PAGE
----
Silent Hill Sounds Box is a collection of the Silent Hill game soundtracks featuring 8 CDs, a DVD with trailers as well as an artbook. 7 of the audio discs included are soundtracks of main Silent Hill games starting with Silent Hill and ending with Silent Hill: Shattered Memories. The last CD includes unreleased music from Silent Hill 1-4, and The Arcade.
The box set contains remastered versions of Howard's classic albums 'One to One' , 'Cross That Line' and 'In The Running'. The box set also contains 2 bonus discs containing a wealth of previously unreleased and rare tracks, all remastered. Also included are new remixed versions of 'The Prisoner' and 'You Know I Love You Don't You', these are not dance mixes but complete reconstructions from the original parts using modern technology. The box sets are hand numbered and complete the trilogy of Warner Remastered box sets.
Following on the heels of the success of the rock opera Tommy and the band’s grandstand appearance at the Woodstock Festival, when released in 1970, Live At Leeds unwittingly documented the Who at the peak of their powers, their shows now stretching up to two and a half hours without a break and containing Tommy as their centrepiece.
Except it should have been very different. The original intention was to release the recording from the Hull City Hall performance the following night after Leeds as the live album.
A limited edition box set, with great packaging, issued in Japan. It has all eight shows from the Budokan, Tokyo run in October 1997. From the Eric Clapton Bootography: “If only the legitimate recording industry could produce something this good.” If you’re going to indulge in a set of this type, this is possibly the best one ever produced. The one drawback? Eric’s unchanging set list.
60 songs, 22 (!) previously unreleased-including duets with Dylan, the Dead, Kris Kristofferson, Donovan, Judy Collins and sister Mimi Farina, etc.-together with a 32-page full-color book packed with interviews and rare pix! From We Shall Overcome through The Night They Drove Old Dixie Down to Diamonds and Rust , her complete career. This is a big ol' box of Baez; certainly more than any casual fan would need. The hits are here ("Diamonds and Rust," "The Night They Drove Old Dixie Down"), along with a treasure trove of rare duets (with Kris Kristofferson, Bob Gibson, Donovan, and others) and previously unreleased tracks (including a giddy 1965 concert duet with Bob Dylan on his "Mama, You Been on My Mind"). The depth and breadth of Baez's work–from her early traditional bent ("Silver Dagger") to her fine choices from contemporary writers (Merle Haggard, John Prine)–is well-represented. The striking beauty of her voice is, too.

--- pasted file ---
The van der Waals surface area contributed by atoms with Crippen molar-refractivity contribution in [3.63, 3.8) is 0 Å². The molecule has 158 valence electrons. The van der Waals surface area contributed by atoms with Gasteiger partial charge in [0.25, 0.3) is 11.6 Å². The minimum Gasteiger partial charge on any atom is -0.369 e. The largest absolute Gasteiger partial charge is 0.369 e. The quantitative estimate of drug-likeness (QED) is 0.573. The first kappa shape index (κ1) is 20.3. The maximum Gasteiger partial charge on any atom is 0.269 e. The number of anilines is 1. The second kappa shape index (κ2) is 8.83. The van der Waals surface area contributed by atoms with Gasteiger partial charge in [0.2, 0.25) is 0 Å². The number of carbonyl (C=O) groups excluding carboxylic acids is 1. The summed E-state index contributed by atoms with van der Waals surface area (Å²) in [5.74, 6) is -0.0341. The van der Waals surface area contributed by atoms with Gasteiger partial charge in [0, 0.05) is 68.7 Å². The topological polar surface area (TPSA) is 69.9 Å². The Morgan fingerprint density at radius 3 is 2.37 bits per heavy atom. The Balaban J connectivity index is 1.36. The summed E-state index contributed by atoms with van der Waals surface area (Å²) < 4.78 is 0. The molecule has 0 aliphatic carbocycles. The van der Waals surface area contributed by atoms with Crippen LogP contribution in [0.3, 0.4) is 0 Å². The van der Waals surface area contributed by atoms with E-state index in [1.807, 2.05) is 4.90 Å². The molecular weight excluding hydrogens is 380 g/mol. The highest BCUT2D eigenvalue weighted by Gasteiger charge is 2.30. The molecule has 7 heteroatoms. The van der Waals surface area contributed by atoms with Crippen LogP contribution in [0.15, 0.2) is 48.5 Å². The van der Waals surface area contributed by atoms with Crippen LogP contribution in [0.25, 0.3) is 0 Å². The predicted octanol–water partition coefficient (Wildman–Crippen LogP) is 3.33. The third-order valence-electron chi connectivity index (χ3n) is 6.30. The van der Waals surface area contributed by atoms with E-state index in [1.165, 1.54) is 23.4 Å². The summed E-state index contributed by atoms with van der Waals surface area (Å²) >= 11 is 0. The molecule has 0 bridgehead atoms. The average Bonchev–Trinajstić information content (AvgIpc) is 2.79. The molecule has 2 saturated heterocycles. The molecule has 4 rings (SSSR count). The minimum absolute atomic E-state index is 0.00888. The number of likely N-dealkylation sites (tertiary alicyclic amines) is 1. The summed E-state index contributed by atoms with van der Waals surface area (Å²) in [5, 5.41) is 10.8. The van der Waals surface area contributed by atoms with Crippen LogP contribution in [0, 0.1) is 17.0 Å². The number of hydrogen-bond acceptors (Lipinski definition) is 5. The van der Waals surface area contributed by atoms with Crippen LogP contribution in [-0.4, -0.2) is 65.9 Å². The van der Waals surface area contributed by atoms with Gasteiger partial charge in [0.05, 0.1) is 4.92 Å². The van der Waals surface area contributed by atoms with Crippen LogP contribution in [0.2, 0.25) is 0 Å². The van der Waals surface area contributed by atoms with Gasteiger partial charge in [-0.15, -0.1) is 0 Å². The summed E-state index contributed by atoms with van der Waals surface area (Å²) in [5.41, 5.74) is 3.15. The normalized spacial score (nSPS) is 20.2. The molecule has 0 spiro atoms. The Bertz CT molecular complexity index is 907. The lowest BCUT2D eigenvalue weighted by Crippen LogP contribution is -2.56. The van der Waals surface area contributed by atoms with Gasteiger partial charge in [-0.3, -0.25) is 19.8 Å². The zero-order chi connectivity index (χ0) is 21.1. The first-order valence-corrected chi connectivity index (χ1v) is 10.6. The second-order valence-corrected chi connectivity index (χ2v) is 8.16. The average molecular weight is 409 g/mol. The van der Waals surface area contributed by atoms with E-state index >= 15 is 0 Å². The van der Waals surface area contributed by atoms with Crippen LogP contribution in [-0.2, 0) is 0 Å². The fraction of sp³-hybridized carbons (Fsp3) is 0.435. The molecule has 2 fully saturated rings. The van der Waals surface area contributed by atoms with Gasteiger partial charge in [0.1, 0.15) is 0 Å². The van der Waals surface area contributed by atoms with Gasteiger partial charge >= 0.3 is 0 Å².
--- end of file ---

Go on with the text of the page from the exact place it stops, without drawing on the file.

The A Time and a Place box set brings together a select body of live performances by Emerson, Lake & Palmer captured before worldwide audiences during the band's career and tenure at the sharp end of the Progressive rock genre. It features high-quality soundboard recordings on the first three discs and audience recordings on the fourth. The collection has been praised by fans and in album reviews for the quality of the soundboard recordings, as well as the vast diversity of tracks featured on the discs..
Released to Top Ten success in the Netherlands, Collected is a triple-disc compilation of Steely Dan highlights from 1972 to 1980. It's not technically a greatest-hits collection because Steely Dan never scored many hit singles (for instance, only three of their singles ever reached the Top Ten in the U.S.), yet all of the 47 tracks compiled here are great, starting with the band's 1972 breakout hit "Do It Again."
Tom Jones became one of the most popular vocalists to emerge from the British Invasion. Since the mid-'60s, Jones has sung nearly every form of popular music – pop, rock, show tunes, country, dance, and techno, he's sung it all. His actual style – a full-throated, robust baritone that had little regard for nuance and subtlety – never changed, he just sang over different backing tracks. On-stage, Jones played up his sexual appeal; it didn't matter whether he was in an unbuttoned shirt or a tuxedo, he always radiated a raw sexuality that earned him a large following of devoted female fans who frequently threw underwear on-stage. Jones' following never diminished over the decades; he was able to exploit trends, earning new fans while retaining his core following.